Brexiters claim we'd be freer to trade with the rest of the world, leading to long-term success. The EU hasn't stopped Germany selling cars or machine tools to China, and it hasn't stopped the UK rapidly growing its trade with the rest of the world in recent years. But exiting a free trade bloc and having to spend years renegotiating terms with the EU and the rest of the world would certainly do massive damage to our trade in the short term. More importantly, it would disadvantage us in the long-term. As Lord Mandelson said in his excellent speech to the EEF:

"Let me tell you a bit more about free trade agreements. I have negotiated many in my time as Trade Commissioner.

"They only start when the other side wants. They are very difficult to conclude. They always take longer than you think. The advantage is always with the bigger party. And to get what you want you have to concede far more than you bargained for. They are not a cake walk."

Even Brexiters have conceded this point and have fallen back on the argument that Brexit would force exporters to raise their game, because the EU has been 'too easy' a ride for them. This is not a reassuring argument. If you care about trade (and the jobs and growth that go with it) then you have to vote remain.


This has been the Brexiters' strong suit. Immigration from the EU has accelerated sharply in recent years and, while the net economic effect is neutral-to-positive, rapid immigration does create problems, putting deflationary pressures on wages in certain sectors and jobs and placing strain on public services.

Remainers can argue that the answer is simply for Britain to invest more in infrastructure and the public services but that carries with it political challenges, like increasing government borrowing or relaxing green belt protections around cities like London. The reality is that rapid immigration will always be hard to manage and the EU makes it harder to control.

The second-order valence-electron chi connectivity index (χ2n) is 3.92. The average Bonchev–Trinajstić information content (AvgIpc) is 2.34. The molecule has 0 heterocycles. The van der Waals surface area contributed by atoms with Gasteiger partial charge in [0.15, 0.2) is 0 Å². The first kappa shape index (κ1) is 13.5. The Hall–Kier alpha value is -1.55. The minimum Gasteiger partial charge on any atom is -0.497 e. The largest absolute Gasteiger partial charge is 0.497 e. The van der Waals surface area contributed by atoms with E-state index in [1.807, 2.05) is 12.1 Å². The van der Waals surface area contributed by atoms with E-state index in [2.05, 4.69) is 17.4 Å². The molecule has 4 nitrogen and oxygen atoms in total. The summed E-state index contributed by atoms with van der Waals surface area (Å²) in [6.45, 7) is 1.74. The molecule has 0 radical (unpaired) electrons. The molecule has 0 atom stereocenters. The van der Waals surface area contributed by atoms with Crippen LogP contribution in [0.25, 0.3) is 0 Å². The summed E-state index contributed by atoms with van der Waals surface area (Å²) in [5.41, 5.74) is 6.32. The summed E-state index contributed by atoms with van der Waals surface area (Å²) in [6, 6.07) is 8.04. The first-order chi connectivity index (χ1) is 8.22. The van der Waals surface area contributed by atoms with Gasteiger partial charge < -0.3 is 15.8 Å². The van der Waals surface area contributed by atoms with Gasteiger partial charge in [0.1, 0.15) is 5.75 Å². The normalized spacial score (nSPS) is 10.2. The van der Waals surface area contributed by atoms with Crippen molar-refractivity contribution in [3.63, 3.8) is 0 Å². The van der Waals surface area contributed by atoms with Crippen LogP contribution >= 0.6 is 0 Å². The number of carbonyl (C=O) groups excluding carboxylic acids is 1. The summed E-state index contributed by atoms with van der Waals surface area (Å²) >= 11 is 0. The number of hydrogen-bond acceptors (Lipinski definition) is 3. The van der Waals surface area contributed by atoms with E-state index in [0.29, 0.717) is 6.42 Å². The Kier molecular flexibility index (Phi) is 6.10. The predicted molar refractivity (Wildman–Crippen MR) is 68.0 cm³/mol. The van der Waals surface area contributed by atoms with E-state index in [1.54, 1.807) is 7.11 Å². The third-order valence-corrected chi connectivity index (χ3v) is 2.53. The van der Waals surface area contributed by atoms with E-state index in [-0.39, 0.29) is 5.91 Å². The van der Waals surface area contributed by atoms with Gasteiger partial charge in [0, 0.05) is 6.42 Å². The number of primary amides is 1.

I like London's diversity and its status as an international melting pot. But not everyone is so comfortable with change - or in a position to adapt to it as comfortably. If the speed of change is too unsettling for you, then Brexit might make sense. But here, I'd offer two caveats:

Firstly, London's economy is built on immigration. So whether you are in work or reliant on state support and the taxes that pay for it, clamping down on immigration could have a material, negative impact on your standard of living.

Secondly, many Brexiters have acknowledged how important immigration is and have tried to argument that the real problem with the EU and immigration is that it favours European migrants over those from India, China and elsewhere. In other words, Brexit would probably have a minimal impact on total immigration, but the countries of origin might be different. That seems like a very weak argument in favour of Brexit.

Meanwhile, traveling among, working in or retiring to EU countries will become much more complicated.

Democratic control

If sovereignty matters above all to you, then Brexit offers the restoration of British democracy and the hope of better decisions being made. But, the EU will go on making laws that will effect our lives and which will be forced upon us by trade agreements. We will have surrendered our voice in these processes.

We'd also lose some ability to shape international co-operation. The EU helps us respond more effectively to issues that cross borders, from climate change to defence.

If democratic reform is an itch we want to scratch, there are lots of domestic issues we could be focusing on first, from voting reform and devolution to the role of the House of Lords and the Queen as Head of State.
Ultimately, there seem to be very few strong arguments for leaving and a lot of reasons to be worried. Even though the EU is an unlovely institution, leave offers huge risk and very few obvious upsides.

I will thus be voting "remain" but please share your views below.